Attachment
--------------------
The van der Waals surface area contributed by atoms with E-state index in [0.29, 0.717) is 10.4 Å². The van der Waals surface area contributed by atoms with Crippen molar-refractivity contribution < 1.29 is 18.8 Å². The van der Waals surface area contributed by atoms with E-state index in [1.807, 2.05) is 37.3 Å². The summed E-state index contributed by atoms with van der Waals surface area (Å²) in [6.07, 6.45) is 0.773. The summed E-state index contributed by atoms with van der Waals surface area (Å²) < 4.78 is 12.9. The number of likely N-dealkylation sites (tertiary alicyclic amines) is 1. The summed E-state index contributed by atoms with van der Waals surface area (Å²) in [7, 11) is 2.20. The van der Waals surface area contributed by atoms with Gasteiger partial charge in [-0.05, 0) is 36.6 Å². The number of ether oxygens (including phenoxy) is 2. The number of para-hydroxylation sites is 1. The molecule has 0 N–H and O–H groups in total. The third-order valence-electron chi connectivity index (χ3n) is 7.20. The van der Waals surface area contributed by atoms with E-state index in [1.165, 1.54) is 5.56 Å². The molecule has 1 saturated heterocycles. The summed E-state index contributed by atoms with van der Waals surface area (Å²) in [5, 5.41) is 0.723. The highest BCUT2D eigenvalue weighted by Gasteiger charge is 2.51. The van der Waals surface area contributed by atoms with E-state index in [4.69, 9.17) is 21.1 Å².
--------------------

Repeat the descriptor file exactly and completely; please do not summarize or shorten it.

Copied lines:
The van der Waals surface area contributed by atoms with E-state index in [0.29, 0.717) is 10.4 Å². The van der Waals surface area contributed by atoms with Crippen molar-refractivity contribution < 1.29 is 18.8 Å². The van der Waals surface area contributed by atoms with E-state index in [1.807, 2.05) is 37.3 Å². The summed E-state index contributed by atoms with van der Waals surface area (Å²) in [6.07, 6.45) is 0.773. The summed E-state index contributed by atoms with van der Waals surface area (Å²) < 4.78 is 12.9. The number of likely N-dealkylation sites (tertiary alicyclic amines) is 1. The summed E-state index contributed by atoms with van der Waals surface area (Å²) in [7, 11) is 2.20. The van der Waals surface area contributed by atoms with Gasteiger partial charge in [-0.05, 0) is 36.6 Å². The number of ether oxygens (including phenoxy) is 2. The number of para-hydroxylation sites is 1. The molecule has 0 N–H and O–H groups in total. The third-order valence-electron chi connectivity index (χ3n) is 7.20. The van der Waals surface area contributed by atoms with E-state index in [1.165, 1.54) is 5.56 Å². The molecule has 1 saturated heterocycles. The summed E-state index contributed by atoms with van der Waals surface area (Å²) in [5, 5.41) is 0.723. The highest BCUT2D eigenvalue weighted by Gasteiger charge is 2.51. The van der Waals surface area contributed by atoms with E-state index in [4.69, 9.17) is 21.1 Å².